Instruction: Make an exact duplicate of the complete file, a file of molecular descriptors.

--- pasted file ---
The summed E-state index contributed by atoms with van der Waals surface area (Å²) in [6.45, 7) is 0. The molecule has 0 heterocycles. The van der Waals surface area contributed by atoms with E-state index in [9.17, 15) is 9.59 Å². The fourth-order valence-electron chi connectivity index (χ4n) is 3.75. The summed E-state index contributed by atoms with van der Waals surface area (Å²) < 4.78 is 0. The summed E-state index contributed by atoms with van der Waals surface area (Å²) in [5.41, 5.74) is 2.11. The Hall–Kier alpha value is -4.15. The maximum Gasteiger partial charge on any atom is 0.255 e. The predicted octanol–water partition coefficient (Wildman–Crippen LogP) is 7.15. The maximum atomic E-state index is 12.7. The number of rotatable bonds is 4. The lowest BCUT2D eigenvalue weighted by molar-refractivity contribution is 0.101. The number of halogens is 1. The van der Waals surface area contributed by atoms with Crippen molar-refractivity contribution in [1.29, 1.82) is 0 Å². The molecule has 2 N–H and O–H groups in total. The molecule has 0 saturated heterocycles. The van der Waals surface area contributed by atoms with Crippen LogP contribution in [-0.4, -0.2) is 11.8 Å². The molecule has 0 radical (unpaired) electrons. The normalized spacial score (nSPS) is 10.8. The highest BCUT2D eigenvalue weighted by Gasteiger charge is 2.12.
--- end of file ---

The summed E-state index contributed by atoms with van der Waals surface area (Å²) in [6.45, 7) is 0. The molecule has 0 heterocycles. The van der Waals surface area contributed by atoms with E-state index in [9.17, 15) is 9.59 Å². The fourth-order valence-electron chi connectivity index (χ4n) is 3.75. The summed E-state index contributed by atoms with van der Waals surface area (Å²) < 4.78 is 0. The summed E-state index contributed by atoms with van der Waals surface area (Å²) in [5.41, 5.74) is 2.11. The Hall–Kier alpha value is -4.15. The maximum Gasteiger partial charge on any atom is 0.255 e. The predicted octanol–water partition coefficient (Wildman–Crippen LogP) is 7.15. The maximum atomic E-state index is 12.7. The number of rotatable bonds is 4. The lowest BCUT2D eigenvalue weighted by molar-refractivity contribution is 0.101. The number of halogens is 1. The van der Waals surface area contributed by atoms with Crippen molar-refractivity contribution in [1.29, 1.82) is 0 Å². The molecule has 2 N–H and O–H groups in total. The molecule has 0 saturated heterocycles. The van der Waals surface area contributed by atoms with Crippen LogP contribution in [-0.4, -0.2) is 11.8 Å². The molecule has 0 radical (unpaired) electrons. The normalized spacial score (nSPS) is 10.8. The highest BCUT2D eigenvalue weighted by Gasteiger charge is 2.12.